Never split or crush the tablets and do not open the capsules. This allows the chemotherapy drug to become airborne in tiny amounts and can cause you to become exposed. If your pet spits out their medicine and it begins to ‘melt’ or break apart, pick up the medication wearing gloves and using paper towels. Wipe the floor with a diluted soap and water solution three times. Put the paper towels and medication into a plastic bag and dispose of it in in an outside/garage receptacle. Do NOT administer a further dose of medicine as your pet may have absorbed some of the chemotherapy and administration of another pill may cause them to be overdosed. Call your oncologist for advice about what to do next.


Who should not handle chemotherapy intended for administration to pets?

Again, women who are breast feeding or pregnant, children, people trying to conceive (both men and women), and immunosuppressed individuals should never directly handle chemotherapy drugs


Does chemotherapy make pets sick?

Chemotherapy can cause cats and dogs to vomit. This is exceptionally uncommon with most of the chemotherapy agents we use at North Downs Specialist Referrals. If it does happen, it is expected to arise in the first 12 to 72 hours after treatment and is sufficiently short-lived that no treatment is indicated. Remove food for 12-24 hours but offer water frequently to maintain hydration without stimulating further vomiting. If your pet seems depressed or withdrawn, if the vomiting continues for more than 24 hours or contains blood, you should contact your local veterinary surgeon or your oncologist.

In the event that vomiting does occur, we do have very effective treatments for stopping it. These can be provided in advance for administration at home if you are concerned. Sometimes your oncologist will be sufficiently concerned to dispense anti[1]vomiting treatment before chemotherapy is administered. Do please ask if you are worried about this.


Do pets get other intestinal disturbances too?

Diarrhoea rarely occurs and is usually mild and short-lived. Sometimes there is a small amount of blood but the patient is otherwise well. However, if your pet seems depressed or withdrawn or if the diarrhoea continues for more than 24 hours, you should contact your local veterinary surgeon or your oncologist.

It is also possible that a loss of appetite will develop. Tempt them with their favourite foods; warming and moistening the food slightly may improve its palatability. For dogs, adding lean white meat or scrambled eggs can help. Oily fish may tempt cats. If this condition persists for more than a day, medication may be necessary; please discuss this with your veterinary oncologist. In extreme cases, cats can develop anorexia lasting three or more days. This is a severe and unusual manifestation of chemotherapy-associated side effects. Please contact your oncologist If you are concerned about this.


Does chemotherapy cause reduced immunity?

Chemotherapy drugs interfere with the production of white blood cells. This can cause the body’s normal defence mechanisms to fail. Under normal circumstances, the immune system keeps otherwise ‘friendly’ bacteria friendly, by restricting them to where they are supposed to be, mostly in the intestine and definitely not in the blood stream. If this defence barrier fails, bacteria can enter the blood stream; this is septicaemia.

In septicaemia, the patient becomes ill really quickly with signs typically comprising weakness, withdrawal, tiredness, reduced appetite and a very high temperature. If it is left untreated, the condition would be fatal. However, since this almost invariably arises due to transfer of otherwise non-harmful bacteria, there is typically a rapid and complete response to antibiotics. In most cases, the period of risk occurs in the second week after chemotherapy administration.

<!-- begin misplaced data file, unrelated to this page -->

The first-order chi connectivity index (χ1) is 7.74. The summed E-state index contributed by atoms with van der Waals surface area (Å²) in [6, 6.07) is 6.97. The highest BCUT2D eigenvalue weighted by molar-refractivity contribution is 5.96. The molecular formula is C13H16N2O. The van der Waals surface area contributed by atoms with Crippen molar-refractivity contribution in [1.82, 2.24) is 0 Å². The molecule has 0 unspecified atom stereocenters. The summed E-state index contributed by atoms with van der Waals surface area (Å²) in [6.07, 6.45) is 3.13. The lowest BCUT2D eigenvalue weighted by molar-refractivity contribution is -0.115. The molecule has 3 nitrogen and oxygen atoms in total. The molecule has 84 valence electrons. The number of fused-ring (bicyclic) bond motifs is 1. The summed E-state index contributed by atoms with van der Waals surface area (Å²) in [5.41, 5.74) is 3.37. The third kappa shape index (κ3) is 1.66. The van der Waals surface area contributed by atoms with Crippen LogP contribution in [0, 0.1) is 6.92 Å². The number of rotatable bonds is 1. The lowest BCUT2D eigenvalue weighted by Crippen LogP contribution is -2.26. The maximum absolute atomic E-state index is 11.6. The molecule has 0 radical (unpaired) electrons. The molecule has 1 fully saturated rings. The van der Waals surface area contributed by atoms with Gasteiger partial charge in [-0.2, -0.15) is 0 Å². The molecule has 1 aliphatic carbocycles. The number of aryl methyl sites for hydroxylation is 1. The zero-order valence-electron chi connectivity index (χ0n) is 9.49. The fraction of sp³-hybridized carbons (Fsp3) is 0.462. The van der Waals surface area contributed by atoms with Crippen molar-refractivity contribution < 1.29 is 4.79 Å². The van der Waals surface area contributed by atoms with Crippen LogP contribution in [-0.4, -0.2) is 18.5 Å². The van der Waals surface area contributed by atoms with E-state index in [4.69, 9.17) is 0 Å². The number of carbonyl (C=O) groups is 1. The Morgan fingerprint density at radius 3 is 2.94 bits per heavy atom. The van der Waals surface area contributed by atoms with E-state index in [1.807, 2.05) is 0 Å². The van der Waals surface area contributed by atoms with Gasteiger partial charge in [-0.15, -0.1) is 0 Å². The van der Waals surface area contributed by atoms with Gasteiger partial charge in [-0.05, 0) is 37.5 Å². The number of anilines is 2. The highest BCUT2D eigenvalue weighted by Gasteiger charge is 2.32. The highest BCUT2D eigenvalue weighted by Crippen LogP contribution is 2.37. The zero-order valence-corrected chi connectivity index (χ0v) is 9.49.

Always observe your pet closely during treatment and telephone us if you feel they seem ill or you have any questions or concerns. Call us on 01883 741440. 

Signs of Septicaemia:

  • High temperature of 40°C/104°F or more (rectal temperature is normally 38-39°C/100-102.5°F)
  • Marked lethargy or listlessness (reluctance to interact, eat, play)
  • Disinterest in food
  • Severe vomiting/diarrhoea

There is nothing to stop you taking your dog’s temperature yourself; with cats one would perhaps think twice! This situation can be treated and is almost always successful. However, an extended delay before treatment may result in a severe infection or even death. In the first instance contact your local veterinary practice. However, we will see this type of emergency at any time.

Do not wait overnight if you suspect septicaemia!

Will my pet lose their fur?

  • Unlike people receiving chemotherapy, hair loss in cats and dogs is usually very minor
  • Cats are expected to shed whiskers over the course of a chemotherapy protocol
  • Long-haired dogs are likely to lose their outer coat but not to develop bald patches
  • Areas where fur has been clipped for surgery or chemotherapy administration may grow back very slowly

Dog breeds susceptible to hair loss

There are some dog breeds that are more likely to experience hair loss due to chemotherapy.

If you own a Poodle, Old English Sheepdog, Schnauzer, Hungarian Puli, Lhasa Apso, Shih Tzu, Bichon Frise, Yorkshire Terrier, Maltese Terrier, or curly coated terrier such as an Airedale or Welsh Terrier, you should expect that your pet will lose a more significant amount of hair during the initial stages of chemotherapy.

For all pets, the hair that is lost due to chemotherapy will grow back after the course of chemotherapy has been completed or once treatments are given less frequently. Sometimes hair may grow back a slightly different colour.

What happens when treatment is completed?

Once a course of treatment is completed, your Specialist will discuss follow-up appointments for monitoring purposes. Please observe your pet closely during treatment and telephone us if you feel they seem ill or you have any questions or concerns. Your pet may need to be seen by us or your own vet (or their emergency service) if there are any severe side effects.




Arranging a referral for your pet

If you would like to refer your pet to see one of our Specialists please visit our Arranging a Referral page.